The Tell-Tale Brain: A Neuroscientist's Quest for What Makes Us Human
Drawing on strange and thought-provoking case studies, an eminent neurologist offers unprecedented insight into the evolution of the uniquely human brain. V. S. Ramachandran is at the forefront of his field-so much so that Richard Dawkins dubbed him the "Marco Polo of neuroscience." Now, in a major new work, Ramachandran sets his sights on the mystery of human uniqueness. Taking us to the frontiers of neurology, he reveals what baffling and extreme case studies can teach us about normal brain function and how it evolved. Synesthesia becomes a window into the brain mechanisms that make some of us more creative than others. And autismfor which Ramachandran opens a new direction for treatmentgives us a glimpse of the aspect of being human that we understand least: self-awareness. Ramachandran tackles the most exciting and controversial topics in neurology with a storyteller's eye for compelling case studies and a researcher's flair for new approaches to age-old questions. Tracing the strange links between neurology and behavior, this book unveils a wealth of clues into the deepest mysteries of the human brain.
The Tell-Tale Brain: A Neuroscientist's Quest for What Makes Us Human 3.8 out of 5based on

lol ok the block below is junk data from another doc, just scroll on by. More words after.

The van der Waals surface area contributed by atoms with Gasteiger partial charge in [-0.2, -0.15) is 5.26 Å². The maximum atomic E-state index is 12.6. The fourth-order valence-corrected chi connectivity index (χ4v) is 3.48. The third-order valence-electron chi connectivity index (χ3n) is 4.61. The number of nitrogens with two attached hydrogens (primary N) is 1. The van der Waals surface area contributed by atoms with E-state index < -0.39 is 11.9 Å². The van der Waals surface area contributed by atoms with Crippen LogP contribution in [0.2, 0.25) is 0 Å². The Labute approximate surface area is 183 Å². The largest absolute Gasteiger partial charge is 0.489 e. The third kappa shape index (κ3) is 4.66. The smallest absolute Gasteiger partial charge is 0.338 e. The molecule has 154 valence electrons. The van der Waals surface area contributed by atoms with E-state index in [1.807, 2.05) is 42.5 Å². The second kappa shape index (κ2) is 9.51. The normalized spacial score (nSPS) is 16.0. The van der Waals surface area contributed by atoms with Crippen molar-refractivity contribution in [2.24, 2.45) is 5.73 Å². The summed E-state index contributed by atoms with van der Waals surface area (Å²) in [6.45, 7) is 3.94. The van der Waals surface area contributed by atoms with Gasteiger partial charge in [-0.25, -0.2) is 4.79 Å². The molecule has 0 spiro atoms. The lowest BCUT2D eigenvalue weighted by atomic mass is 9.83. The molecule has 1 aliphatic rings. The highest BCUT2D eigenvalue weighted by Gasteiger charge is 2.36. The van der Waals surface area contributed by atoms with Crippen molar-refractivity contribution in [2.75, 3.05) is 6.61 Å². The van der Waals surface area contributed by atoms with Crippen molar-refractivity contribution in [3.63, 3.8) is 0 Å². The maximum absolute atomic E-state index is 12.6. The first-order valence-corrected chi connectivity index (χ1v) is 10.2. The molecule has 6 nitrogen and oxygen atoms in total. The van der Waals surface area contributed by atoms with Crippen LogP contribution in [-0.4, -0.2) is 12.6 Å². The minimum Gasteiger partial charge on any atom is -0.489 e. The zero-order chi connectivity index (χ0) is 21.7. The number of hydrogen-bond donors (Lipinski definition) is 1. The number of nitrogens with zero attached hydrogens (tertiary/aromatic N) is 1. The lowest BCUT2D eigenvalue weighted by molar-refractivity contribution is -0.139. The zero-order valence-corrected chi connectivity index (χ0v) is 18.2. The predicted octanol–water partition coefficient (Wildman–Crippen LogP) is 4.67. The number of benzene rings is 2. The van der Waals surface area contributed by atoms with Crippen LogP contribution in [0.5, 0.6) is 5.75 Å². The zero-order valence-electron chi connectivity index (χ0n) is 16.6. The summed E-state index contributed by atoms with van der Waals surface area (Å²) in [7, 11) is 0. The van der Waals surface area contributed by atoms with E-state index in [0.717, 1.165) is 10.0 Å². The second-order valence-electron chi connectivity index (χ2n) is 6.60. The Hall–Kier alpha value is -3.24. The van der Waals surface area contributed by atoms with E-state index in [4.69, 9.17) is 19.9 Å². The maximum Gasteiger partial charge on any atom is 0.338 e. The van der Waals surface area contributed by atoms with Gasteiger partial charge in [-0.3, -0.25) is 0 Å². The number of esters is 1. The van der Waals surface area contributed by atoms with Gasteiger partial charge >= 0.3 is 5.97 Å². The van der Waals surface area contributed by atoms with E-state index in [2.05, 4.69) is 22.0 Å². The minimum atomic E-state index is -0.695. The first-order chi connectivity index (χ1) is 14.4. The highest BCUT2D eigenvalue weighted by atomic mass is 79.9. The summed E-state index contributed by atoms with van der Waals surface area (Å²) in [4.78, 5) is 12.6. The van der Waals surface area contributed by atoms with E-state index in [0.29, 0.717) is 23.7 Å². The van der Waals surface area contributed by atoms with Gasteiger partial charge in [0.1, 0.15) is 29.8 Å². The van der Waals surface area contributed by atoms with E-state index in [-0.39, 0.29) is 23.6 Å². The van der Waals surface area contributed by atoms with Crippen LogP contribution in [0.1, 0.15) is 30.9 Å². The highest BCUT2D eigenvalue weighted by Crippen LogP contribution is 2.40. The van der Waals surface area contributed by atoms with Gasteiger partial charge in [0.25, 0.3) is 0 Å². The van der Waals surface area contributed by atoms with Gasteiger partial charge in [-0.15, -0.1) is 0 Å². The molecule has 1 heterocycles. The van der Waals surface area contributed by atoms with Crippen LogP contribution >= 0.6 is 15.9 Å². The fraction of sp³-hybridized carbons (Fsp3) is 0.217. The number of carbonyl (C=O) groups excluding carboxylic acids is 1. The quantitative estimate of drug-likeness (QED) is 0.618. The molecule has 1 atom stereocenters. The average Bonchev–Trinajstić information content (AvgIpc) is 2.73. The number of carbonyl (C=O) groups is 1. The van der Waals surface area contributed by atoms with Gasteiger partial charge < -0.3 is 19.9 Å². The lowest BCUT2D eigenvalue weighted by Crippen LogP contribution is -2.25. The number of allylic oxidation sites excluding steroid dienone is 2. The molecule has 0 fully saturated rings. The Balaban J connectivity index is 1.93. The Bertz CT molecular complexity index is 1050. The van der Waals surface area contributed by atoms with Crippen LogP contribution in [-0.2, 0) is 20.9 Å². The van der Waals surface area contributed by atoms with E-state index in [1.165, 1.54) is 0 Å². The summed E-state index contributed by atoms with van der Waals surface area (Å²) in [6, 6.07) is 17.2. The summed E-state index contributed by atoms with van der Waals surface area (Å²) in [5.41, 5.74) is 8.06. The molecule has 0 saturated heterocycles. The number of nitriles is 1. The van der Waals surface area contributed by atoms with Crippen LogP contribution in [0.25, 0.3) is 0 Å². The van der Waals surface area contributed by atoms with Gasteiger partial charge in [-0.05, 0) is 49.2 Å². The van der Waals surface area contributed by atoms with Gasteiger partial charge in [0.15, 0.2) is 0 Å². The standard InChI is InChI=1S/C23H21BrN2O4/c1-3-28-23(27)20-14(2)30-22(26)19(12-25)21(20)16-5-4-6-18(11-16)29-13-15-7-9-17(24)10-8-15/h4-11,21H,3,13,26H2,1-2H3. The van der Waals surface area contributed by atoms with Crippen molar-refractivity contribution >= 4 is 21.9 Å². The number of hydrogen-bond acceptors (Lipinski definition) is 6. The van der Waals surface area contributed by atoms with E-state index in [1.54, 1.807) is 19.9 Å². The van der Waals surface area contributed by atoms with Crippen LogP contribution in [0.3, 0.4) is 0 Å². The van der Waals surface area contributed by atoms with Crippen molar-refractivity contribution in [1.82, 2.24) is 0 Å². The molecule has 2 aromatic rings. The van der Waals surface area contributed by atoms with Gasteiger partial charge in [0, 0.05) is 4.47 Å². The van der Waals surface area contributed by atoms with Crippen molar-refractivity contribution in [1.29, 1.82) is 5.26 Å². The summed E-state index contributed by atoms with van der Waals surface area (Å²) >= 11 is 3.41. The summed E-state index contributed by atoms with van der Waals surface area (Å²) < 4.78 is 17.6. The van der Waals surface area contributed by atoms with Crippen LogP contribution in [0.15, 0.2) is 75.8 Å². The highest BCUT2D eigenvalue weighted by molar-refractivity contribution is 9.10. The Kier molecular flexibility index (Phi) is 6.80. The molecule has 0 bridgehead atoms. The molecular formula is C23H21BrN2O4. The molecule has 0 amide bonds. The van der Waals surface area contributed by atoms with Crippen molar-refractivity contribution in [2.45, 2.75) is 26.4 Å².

More than 1 year ago
I have not finished reading this book, but at the 75% moment I can report that if you liked "Phantoms in the Brain", you will like this book. If you are a professional philosopher, you will feel that Ramachandran is encroaching on your field. Too bad for you, and great for the rest of us. At least his propositions may be testable.
More than 1 year ago
I have to read this book for my philosophy and neuroscience class, and I am thoroughly disappointed. Ramachandran spends half of each chapter either repeating what he's already said, complimenting himself on his accomplishments, and going off on tangents. The "stories" are interesting but can be found in much more comprehensive and well-written books. I would not recommend.
More than 1 year ago
I read as much as I can about the brain and Ramachandran's books are among my favorites.
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